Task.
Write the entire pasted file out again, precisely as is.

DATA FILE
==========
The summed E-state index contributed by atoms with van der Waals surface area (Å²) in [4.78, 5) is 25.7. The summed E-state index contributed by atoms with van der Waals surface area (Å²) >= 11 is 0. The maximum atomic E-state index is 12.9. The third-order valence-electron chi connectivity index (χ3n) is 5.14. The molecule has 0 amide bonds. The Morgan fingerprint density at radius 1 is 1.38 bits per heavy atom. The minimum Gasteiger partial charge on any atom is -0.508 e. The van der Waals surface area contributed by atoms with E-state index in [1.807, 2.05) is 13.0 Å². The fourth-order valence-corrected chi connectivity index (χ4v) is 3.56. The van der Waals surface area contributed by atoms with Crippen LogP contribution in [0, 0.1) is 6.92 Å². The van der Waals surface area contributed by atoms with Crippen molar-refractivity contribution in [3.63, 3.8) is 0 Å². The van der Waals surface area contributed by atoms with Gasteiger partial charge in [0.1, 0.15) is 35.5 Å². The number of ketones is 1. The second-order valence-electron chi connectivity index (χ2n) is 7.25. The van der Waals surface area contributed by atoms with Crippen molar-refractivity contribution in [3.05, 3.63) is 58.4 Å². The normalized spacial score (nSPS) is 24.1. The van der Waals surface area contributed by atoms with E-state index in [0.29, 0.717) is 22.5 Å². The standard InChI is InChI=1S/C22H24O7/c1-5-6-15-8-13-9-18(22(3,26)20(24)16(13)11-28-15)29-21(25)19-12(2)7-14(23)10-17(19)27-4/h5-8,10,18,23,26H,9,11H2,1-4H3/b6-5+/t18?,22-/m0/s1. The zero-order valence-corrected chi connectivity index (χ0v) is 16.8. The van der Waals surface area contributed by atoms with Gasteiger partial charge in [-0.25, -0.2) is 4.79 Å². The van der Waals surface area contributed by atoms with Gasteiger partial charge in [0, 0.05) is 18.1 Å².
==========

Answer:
The summed E-state index contributed by atoms with van der Waals surface area (Å²) in [4.78, 5) is 25.7. The summed E-state index contributed by atoms with van der Waals surface area (Å²) >= 11 is 0. The maximum atomic E-state index is 12.9. The third-order valence-electron chi connectivity index (χ3n) is 5.14. The molecule has 0 amide bonds. The Morgan fingerprint density at radius 1 is 1.38 bits per heavy atom. The minimum Gasteiger partial charge on any atom is -0.508 e. The van der Waals surface area contributed by atoms with E-state index in [1.807, 2.05) is 13.0 Å². The fourth-order valence-corrected chi connectivity index (χ4v) is 3.56. The van der Waals surface area contributed by atoms with Crippen LogP contribution in [0, 0.1) is 6.92 Å². The van der Waals surface area contributed by atoms with Crippen molar-refractivity contribution in [3.63, 3.8) is 0 Å². The van der Waals surface area contributed by atoms with Gasteiger partial charge in [0.1, 0.15) is 35.5 Å². The number of ketones is 1. The second-order valence-electron chi connectivity index (χ2n) is 7.25. The van der Waals surface area contributed by atoms with Crippen molar-refractivity contribution in [3.05, 3.63) is 58.4 Å². The normalized spacial score (nSPS) is 24.1. The van der Waals surface area contributed by atoms with E-state index in [0.29, 0.717) is 22.5 Å². The standard InChI is InChI=1S/C22H24O7/c1-5-6-15-8-13-9-18(22(3,26)20(24)16(13)11-28-15)29-21(25)19-12(2)7-14(23)10-17(19)27-4/h5-8,10,18,23,26H,9,11H2,1-4H3/b6-5+/t18?,22-/m0/s1. The zero-order valence-corrected chi connectivity index (χ0v) is 16.8. The van der Waals surface area contributed by atoms with Gasteiger partial charge in [-0.25, -0.2) is 4.79 Å². The van der Waals surface area contributed by atoms with Gasteiger partial charge in [0, 0.05) is 18.1 Å².